Hello friends and welcome back. It’s been a while, but don’t call it a comeback. I’ve been here, but there just hasn’t been much to say on the PPP regulatory front. By far the most common challenge that we’ve been dealing with lately is assisting clients with the legal, economic and tax (especially ERTC) implications of buying and selling PPP borrowers.
But since we’re far from the shallow now, let’s dive back in as this is a more momentous week, including new PPP FAQ for the first time in more than a month, the closing of the PPP window (maybe?) and the opening of the PPP forgiveness portal:
Down on Main Street. But first the dog that didn’t bark. The Fed released its first report on Main Street Lending Program volume this week. The MSLP opened six weeks ago, and just a few days after SBA reported that the 5 millionth PPP loan had been funded, the Fed reported that lenders had funded a total of eight (yes, eight (8)) MSLP loans (5 priority, 3 new, 0 expanded).
· The loans total $80.9M of original principal. The $77M being reportedelsewhere is the 95% participation percentage purchased by the Fed SPV. One of those loans was $50M, so the other 7 total $30.9M.
· Our finance team has had a LOT of conversations about the MSLP, but have yet to see a deal closed. While there was a flurry of enthusiasm for the program, once we worked through the program requirements with our clients, we found that it is almost impossible to structure a MSLP loan for a borrower that has any meaningful existing leverage, due to both those program requirements and what the existing lenders will require.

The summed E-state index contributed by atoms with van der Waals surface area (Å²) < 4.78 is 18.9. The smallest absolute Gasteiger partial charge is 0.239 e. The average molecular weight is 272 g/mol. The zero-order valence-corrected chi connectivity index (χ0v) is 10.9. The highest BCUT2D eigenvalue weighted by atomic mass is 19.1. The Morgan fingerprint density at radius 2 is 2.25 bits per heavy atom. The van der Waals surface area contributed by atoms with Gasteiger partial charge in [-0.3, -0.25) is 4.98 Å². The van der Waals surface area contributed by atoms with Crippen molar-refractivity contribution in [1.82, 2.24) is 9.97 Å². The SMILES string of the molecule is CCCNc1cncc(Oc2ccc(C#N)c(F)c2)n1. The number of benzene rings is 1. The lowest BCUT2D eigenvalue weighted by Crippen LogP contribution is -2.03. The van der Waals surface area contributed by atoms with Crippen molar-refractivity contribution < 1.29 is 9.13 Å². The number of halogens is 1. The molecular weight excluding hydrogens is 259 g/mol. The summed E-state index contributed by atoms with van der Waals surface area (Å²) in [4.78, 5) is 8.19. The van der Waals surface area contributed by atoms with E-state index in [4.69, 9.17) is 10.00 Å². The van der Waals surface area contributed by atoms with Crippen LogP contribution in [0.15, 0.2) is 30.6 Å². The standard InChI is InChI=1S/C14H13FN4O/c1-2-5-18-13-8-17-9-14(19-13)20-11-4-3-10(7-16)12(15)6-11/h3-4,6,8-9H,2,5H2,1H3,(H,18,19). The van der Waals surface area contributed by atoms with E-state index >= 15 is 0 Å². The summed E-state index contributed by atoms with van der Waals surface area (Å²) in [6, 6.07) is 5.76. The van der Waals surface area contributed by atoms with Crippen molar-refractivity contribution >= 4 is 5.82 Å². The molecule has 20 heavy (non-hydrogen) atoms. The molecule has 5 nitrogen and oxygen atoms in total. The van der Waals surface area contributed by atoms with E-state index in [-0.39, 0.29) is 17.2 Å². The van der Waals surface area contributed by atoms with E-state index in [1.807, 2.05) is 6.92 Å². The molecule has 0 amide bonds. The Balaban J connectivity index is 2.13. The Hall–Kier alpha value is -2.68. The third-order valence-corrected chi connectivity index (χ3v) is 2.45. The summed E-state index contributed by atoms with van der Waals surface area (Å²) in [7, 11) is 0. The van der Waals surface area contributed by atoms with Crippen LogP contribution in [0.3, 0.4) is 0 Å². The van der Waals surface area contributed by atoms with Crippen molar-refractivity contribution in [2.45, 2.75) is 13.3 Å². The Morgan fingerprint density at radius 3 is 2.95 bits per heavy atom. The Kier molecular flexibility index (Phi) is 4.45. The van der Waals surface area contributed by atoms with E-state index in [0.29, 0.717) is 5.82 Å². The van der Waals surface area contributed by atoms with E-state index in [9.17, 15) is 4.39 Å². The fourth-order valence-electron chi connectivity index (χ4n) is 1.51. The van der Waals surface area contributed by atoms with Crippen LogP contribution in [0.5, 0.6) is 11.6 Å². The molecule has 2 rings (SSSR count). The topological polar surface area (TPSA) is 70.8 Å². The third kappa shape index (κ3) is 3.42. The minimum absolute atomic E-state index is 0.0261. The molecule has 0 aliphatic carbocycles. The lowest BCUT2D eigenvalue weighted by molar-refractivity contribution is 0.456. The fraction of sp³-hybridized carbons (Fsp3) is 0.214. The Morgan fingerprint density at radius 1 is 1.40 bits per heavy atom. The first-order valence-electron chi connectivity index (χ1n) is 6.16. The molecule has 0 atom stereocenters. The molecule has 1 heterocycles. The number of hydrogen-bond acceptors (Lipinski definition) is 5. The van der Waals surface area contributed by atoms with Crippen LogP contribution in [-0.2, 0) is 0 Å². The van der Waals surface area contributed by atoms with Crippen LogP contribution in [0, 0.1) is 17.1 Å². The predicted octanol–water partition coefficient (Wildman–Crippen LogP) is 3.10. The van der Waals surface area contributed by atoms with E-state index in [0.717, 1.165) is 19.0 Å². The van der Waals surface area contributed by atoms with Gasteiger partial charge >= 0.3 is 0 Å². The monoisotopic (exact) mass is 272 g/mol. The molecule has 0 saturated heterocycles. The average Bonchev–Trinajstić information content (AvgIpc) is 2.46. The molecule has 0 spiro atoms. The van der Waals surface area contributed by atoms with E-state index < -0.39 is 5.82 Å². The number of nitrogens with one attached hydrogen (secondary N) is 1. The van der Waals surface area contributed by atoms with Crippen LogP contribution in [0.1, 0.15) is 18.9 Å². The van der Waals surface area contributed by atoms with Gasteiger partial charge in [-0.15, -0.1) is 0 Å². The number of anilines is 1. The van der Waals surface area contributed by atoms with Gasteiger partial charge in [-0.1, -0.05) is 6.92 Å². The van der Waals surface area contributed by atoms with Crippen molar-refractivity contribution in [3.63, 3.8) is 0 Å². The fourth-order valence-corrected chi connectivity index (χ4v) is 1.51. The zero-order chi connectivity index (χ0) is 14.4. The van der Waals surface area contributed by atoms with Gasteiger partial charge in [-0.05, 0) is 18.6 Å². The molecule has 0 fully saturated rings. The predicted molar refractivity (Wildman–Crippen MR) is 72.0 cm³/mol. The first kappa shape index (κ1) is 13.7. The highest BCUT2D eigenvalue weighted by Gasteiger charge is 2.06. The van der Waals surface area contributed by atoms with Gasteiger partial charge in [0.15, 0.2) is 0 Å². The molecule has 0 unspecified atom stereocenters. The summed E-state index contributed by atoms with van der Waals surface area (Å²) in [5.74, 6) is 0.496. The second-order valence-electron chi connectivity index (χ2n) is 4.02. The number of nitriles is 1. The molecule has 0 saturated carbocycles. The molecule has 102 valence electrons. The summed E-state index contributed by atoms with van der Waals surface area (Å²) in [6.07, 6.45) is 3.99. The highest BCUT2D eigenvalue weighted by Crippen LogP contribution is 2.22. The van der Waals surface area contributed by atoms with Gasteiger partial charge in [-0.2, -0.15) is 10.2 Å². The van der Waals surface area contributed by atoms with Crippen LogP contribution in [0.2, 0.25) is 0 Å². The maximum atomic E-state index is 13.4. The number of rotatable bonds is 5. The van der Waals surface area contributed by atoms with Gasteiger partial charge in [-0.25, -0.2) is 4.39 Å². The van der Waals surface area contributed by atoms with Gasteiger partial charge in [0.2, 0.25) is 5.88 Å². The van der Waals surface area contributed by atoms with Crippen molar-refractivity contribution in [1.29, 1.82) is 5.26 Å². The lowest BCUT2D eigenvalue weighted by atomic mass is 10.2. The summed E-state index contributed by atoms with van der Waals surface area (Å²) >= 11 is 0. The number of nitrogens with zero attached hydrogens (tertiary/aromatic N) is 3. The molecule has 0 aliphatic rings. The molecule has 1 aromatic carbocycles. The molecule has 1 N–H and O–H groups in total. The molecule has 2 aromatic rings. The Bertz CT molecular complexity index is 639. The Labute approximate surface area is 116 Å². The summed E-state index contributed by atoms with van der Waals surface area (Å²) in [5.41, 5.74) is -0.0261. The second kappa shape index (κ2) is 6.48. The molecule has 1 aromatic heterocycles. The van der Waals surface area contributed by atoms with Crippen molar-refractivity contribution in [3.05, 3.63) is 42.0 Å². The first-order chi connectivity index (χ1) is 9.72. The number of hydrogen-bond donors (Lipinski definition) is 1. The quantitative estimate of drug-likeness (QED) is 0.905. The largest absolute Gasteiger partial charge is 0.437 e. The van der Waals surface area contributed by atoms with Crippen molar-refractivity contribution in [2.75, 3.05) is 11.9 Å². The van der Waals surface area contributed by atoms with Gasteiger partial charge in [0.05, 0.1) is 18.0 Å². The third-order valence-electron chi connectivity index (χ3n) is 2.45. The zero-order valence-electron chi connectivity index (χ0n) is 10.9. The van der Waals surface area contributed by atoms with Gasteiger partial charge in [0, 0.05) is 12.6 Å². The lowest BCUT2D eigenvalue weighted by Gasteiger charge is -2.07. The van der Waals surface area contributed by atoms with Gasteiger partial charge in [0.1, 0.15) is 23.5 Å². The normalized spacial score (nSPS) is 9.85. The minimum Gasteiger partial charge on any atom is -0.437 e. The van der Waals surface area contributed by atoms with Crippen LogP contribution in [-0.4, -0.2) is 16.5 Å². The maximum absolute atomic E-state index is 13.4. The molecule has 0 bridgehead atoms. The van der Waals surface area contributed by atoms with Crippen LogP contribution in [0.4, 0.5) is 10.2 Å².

· So this data is consistent with our experience as well as the perspectives of both Chairman Powell (“not getting a ton of interest” in the MSLP) and Bob Seger (he was “down” on Main Street) (Yeah, I know, that one was terrible – I’m out of practice.).
Return of the FAQ. After issuing 19 IFR and 49 FAQ through June 25, SBA went radio silent and didn’t issue any meaningful guidance for more than a month, perhaps sleeping off a hangover from IFR #19. Although the August 4 FAQ on Loan Forgiveness mainly retreads familiar ground, there are a few interesting points:
· A key open question has been whether interest on loans secured by traditional liens on personal property is forgivable, which turns on whether such loans meet the standard of being secured by a “mortgageon real or personal property.” Good news: FAQ #4 seems to say that such yes, such interest is forgivable. “Payments of interest on business mortgages on real orpersonal property (such as an auto loan)are eligible for loan forgiveness.”
o This seems to mean that that interest on all secured debt is now forgivable … unless they are referring to an auto loan because it has a written certificate of title where liens need to be recorded, which is more akin to a “mortgage”?? (I certainly have not missed these mental gymnastics) (Return of the FAQ, Come on … Return of the FAQ, Oh my God, … here I am … once again.)
o Oh, and note that I’m referring to the second FAQ #4, which is on page 7 of the PDF. Rather than simply adding these to the end of the existing FAQ, they’ve started a new document … with a new numbering system that starts over on each topic. Perhaps the one thing that wasn’t broken with the existing FAQs was the numbering system. So… of course they “fixed” it.